The problem with middleware these days is that it's everywhere. It seems like every time that more than two applications need to be integrated, a piece of middleware has been deployed to handle the task. The trouble is that this has led to a lot of middleware sprawl because most of these middleware deployments are tactical, as opposed to being part of IT strategy.
Middleware comes in a lot of forms these days. Developers deploy it on servers to integrate applications on the same server. IT organizations deploy it to integrate applications across multiple servers. Packaged application vendors bundle middleware with their applications. End users access various middleware services in the cloud, and now we're seeing new classes of integration software that leverage underlying middleware to allow business users to create composite applications by graphically linking pre-existing sets of code.
The folks at Stone Bond Technologies say the time has come for IT organizations to take a more strategic approach to middleware that will not only reduce licensing costs, but also make middleware services more accessible. Stone Bond makes a middleware stack that developers can access to integrate code. But the company takes the middleware concept one step further by leveraging the metadata it gathers to allow the modules of code to be manipulated by business users to create composite applications without having to modify the actual code created by developers. Todd Brinegar, senior vice president for marketing operations at Stone Bond, says this is all accomplished using a common stack of middleware, versus requiring IT organizations to deploy middleware for developers and then another middleware stack to meet the needs of business users.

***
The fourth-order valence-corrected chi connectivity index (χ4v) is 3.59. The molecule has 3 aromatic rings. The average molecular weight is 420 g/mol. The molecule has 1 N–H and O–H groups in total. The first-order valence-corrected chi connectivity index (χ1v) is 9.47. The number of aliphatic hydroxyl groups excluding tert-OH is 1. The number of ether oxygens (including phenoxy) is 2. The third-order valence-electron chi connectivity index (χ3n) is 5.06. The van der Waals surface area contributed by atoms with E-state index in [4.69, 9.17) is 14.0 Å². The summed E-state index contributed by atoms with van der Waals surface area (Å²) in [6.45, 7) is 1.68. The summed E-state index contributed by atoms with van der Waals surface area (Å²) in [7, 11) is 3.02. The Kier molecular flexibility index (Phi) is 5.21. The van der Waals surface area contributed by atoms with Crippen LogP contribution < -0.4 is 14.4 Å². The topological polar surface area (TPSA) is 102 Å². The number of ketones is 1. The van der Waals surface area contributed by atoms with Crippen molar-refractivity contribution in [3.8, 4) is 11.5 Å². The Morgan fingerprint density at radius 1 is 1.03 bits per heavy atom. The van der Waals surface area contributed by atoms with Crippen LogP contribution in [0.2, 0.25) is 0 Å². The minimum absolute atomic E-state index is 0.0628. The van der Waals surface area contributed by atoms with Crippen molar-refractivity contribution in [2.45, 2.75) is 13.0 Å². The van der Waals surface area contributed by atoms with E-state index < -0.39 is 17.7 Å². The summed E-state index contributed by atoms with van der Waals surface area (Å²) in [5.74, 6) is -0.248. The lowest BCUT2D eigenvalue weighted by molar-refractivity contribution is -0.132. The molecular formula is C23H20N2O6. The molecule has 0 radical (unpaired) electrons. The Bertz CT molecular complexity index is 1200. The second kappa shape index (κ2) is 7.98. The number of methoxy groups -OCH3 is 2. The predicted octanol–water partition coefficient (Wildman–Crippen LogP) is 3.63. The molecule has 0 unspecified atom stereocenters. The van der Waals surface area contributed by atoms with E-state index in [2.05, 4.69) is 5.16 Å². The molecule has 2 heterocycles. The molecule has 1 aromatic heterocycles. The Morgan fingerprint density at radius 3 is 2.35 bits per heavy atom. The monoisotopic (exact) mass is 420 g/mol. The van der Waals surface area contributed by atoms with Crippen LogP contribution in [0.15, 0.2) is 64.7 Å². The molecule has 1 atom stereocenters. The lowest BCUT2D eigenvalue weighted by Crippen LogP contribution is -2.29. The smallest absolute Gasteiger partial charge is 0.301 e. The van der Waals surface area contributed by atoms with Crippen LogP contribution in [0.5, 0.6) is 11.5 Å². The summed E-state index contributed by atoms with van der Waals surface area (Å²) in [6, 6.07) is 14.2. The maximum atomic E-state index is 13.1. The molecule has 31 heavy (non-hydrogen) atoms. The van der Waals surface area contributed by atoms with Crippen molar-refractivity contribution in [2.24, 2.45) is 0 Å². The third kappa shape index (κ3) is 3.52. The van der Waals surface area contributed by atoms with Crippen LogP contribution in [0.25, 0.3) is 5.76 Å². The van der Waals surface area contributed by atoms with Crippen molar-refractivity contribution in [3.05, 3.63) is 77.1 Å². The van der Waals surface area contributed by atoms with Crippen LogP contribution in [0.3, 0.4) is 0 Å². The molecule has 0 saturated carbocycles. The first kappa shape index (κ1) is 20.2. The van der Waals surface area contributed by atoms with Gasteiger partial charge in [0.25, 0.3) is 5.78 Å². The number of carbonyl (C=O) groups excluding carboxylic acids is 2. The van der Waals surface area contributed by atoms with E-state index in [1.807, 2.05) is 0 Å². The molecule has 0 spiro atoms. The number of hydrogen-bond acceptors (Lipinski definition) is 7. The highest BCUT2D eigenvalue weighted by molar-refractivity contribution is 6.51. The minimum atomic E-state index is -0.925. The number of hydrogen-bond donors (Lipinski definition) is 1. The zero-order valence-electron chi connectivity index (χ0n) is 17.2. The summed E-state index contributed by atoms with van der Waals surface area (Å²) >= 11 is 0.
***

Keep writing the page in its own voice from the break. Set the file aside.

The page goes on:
This week, Stone Bond extended its Enterprise Enabler Virtuoso middleware to support Big Data types, which are starting to put a lot of stress on existing middleware technologies. Brinegar says the advent of Big Data will eventually force IT organizations to look for more efficient middleware platforms, which should be the catalyst for a wave of middleware consolidation in the enterprise.
Stone Bond is probably not going to be the only middleware vendor to realize this, so don't be surprised to see a lot of vendor activity related to creating true middleware platforms in the months ahead. In the meantime, IT organizations would do well to take an inventory of the middleware they have deployed in their organization already with an eye towards not only what it costs to license it, but also the total cost of managing it.